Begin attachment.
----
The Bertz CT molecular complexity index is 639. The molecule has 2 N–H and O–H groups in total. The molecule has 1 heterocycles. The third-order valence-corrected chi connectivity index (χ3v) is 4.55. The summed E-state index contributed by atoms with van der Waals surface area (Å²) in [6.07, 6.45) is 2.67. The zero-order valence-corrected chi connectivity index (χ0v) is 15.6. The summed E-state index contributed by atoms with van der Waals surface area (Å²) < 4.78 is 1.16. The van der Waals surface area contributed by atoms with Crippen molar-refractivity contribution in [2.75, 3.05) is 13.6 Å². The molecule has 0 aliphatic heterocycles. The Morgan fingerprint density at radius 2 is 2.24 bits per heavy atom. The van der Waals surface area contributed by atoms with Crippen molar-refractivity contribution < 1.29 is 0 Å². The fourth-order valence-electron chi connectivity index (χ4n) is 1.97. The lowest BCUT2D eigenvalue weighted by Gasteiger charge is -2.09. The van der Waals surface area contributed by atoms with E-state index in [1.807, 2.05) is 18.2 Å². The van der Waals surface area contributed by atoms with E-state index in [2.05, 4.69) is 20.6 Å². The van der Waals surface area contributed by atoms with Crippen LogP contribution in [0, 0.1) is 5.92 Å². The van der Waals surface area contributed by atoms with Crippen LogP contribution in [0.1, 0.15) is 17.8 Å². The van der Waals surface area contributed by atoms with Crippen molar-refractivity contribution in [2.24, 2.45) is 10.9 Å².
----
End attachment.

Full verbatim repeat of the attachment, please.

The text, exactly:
The Bertz CT molecular complexity index is 639. The molecule has 2 N–H and O–H groups in total. The molecule has 1 heterocycles. The third-order valence-corrected chi connectivity index (χ3v) is 4.55. The summed E-state index contributed by atoms with van der Waals surface area (Å²) in [6.07, 6.45) is 2.67. The zero-order valence-corrected chi connectivity index (χ0v) is 15.6. The summed E-state index contributed by atoms with van der Waals surface area (Å²) < 4.78 is 1.16. The van der Waals surface area contributed by atoms with Crippen molar-refractivity contribution in [2.75, 3.05) is 13.6 Å². The molecule has 0 aliphatic heterocycles. The Morgan fingerprint density at radius 2 is 2.24 bits per heavy atom. The van der Waals surface area contributed by atoms with Crippen molar-refractivity contribution < 1.29 is 0 Å². The fourth-order valence-electron chi connectivity index (χ4n) is 1.97. The lowest BCUT2D eigenvalue weighted by Gasteiger charge is -2.09. The van der Waals surface area contributed by atoms with E-state index in [1.807, 2.05) is 18.2 Å². The van der Waals surface area contributed by atoms with E-state index in [2.05, 4.69) is 20.6 Å². The van der Waals surface area contributed by atoms with Crippen LogP contribution in [0, 0.1) is 5.92 Å². The van der Waals surface area contributed by atoms with Crippen LogP contribution in [0.1, 0.15) is 17.8 Å². The van der Waals surface area contributed by atoms with Crippen molar-refractivity contribution in [2.24, 2.45) is 10.9 Å².